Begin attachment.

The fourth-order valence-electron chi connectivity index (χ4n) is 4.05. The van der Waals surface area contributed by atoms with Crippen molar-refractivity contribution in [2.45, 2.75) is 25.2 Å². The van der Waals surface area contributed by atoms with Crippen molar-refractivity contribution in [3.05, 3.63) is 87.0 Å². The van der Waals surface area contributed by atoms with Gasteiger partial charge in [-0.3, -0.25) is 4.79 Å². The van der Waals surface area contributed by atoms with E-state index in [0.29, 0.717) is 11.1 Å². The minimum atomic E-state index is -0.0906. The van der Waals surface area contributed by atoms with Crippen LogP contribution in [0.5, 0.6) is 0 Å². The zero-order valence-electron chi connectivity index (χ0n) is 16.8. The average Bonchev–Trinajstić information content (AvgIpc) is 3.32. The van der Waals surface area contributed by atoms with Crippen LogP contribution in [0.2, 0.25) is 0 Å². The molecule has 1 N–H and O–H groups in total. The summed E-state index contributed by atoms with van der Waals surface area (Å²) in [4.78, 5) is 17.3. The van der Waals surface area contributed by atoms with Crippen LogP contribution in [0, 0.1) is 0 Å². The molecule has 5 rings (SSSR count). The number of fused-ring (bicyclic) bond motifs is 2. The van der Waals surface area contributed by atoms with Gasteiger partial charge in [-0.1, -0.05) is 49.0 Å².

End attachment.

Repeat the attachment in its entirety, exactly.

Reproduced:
The fourth-order valence-electron chi connectivity index (χ4n) is 4.05. The van der Waals surface area contributed by atoms with Crippen molar-refractivity contribution in [2.45, 2.75) is 25.2 Å². The van der Waals surface area contributed by atoms with Crippen molar-refractivity contribution in [3.05, 3.63) is 87.0 Å². The van der Waals surface area contributed by atoms with Gasteiger partial charge in [-0.3, -0.25) is 4.79 Å². The van der Waals surface area contributed by atoms with E-state index in [0.29, 0.717) is 11.1 Å². The minimum atomic E-state index is -0.0906. The van der Waals surface area contributed by atoms with Crippen LogP contribution in [0.5, 0.6) is 0 Å². The zero-order valence-electron chi connectivity index (χ0n) is 16.8. The average Bonchev–Trinajstić information content (AvgIpc) is 3.32. The van der Waals surface area contributed by atoms with Crippen LogP contribution in [0.2, 0.25) is 0 Å². The molecule has 1 N–H and O–H groups in total. The summed E-state index contributed by atoms with van der Waals surface area (Å²) in [4.78, 5) is 17.3. The van der Waals surface area contributed by atoms with Crippen LogP contribution in [0, 0.1) is 0 Å². The molecule has 5 rings (SSSR count). The number of fused-ring (bicyclic) bond motifs is 2. The van der Waals surface area contributed by atoms with Gasteiger partial charge in [-0.1, -0.05) is 49.0 Å².